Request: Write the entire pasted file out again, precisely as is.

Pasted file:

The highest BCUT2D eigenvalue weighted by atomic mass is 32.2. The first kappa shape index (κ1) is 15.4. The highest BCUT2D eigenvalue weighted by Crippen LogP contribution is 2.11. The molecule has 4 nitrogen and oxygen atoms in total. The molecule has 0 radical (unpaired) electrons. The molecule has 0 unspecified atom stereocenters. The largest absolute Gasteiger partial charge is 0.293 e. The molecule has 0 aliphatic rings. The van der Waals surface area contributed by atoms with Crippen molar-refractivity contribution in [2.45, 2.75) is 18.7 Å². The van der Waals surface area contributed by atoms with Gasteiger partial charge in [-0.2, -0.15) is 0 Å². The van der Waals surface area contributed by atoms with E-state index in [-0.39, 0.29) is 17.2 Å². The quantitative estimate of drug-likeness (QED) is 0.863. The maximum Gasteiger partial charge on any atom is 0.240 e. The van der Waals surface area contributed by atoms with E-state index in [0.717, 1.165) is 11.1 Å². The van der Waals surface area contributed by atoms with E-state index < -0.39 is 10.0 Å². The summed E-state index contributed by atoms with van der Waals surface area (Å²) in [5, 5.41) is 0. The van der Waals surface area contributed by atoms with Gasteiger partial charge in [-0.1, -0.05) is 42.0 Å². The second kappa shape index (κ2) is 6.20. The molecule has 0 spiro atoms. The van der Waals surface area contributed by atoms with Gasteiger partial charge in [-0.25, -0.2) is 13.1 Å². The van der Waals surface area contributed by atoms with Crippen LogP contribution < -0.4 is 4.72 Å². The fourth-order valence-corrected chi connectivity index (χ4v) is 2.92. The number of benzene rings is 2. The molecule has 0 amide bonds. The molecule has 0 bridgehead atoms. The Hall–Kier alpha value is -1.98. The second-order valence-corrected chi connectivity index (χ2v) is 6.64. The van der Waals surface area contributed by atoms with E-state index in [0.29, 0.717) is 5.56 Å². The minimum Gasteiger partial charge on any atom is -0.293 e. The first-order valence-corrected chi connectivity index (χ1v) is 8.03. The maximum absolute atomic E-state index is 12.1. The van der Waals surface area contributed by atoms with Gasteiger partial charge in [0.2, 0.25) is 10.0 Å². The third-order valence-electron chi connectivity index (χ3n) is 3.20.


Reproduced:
The highest BCUT2D eigenvalue weighted by atomic mass is 32.2. The first kappa shape index (κ1) is 15.4. The highest BCUT2D eigenvalue weighted by Crippen LogP contribution is 2.11. The molecule has 4 nitrogen and oxygen atoms in total. The molecule has 0 radical (unpaired) electrons. The molecule has 0 unspecified atom stereocenters. The largest absolute Gasteiger partial charge is 0.293 e. The molecule has 0 aliphatic rings. The van der Waals surface area contributed by atoms with Crippen molar-refractivity contribution in [2.45, 2.75) is 18.7 Å². The van der Waals surface area contributed by atoms with Gasteiger partial charge in [-0.2, -0.15) is 0 Å². The van der Waals surface area contributed by atoms with E-state index in [-0.39, 0.29) is 17.2 Å². The quantitative estimate of drug-likeness (QED) is 0.863. The maximum Gasteiger partial charge on any atom is 0.240 e. The van der Waals surface area contributed by atoms with E-state index in [0.717, 1.165) is 11.1 Å². The van der Waals surface area contributed by atoms with E-state index < -0.39 is 10.0 Å². The summed E-state index contributed by atoms with van der Waals surface area (Å²) in [5, 5.41) is 0. The van der Waals surface area contributed by atoms with Gasteiger partial charge in [-0.1, -0.05) is 42.0 Å². The second kappa shape index (κ2) is 6.20. The molecule has 0 spiro atoms. The van der Waals surface area contributed by atoms with Gasteiger partial charge in [-0.25, -0.2) is 13.1 Å². The van der Waals surface area contributed by atoms with Crippen LogP contribution < -0.4 is 4.72 Å². The fourth-order valence-corrected chi connectivity index (χ4v) is 2.92. The number of benzene rings is 2. The molecule has 0 amide bonds. The molecule has 0 bridgehead atoms. The Hall–Kier alpha value is -1.98. The second-order valence-corrected chi connectivity index (χ2v) is 6.64. The van der Waals surface area contributed by atoms with E-state index in [0.29, 0.717) is 5.56 Å². The minimum Gasteiger partial charge on any atom is -0.293 e. The first-order valence-corrected chi connectivity index (χ1v) is 8.03. The maximum absolute atomic E-state index is 12.1. The van der Waals surface area contributed by atoms with Gasteiger partial charge in [0.2, 0.25) is 10.0 Å². The third-order valence-electron chi connectivity index (χ3n) is 3.20.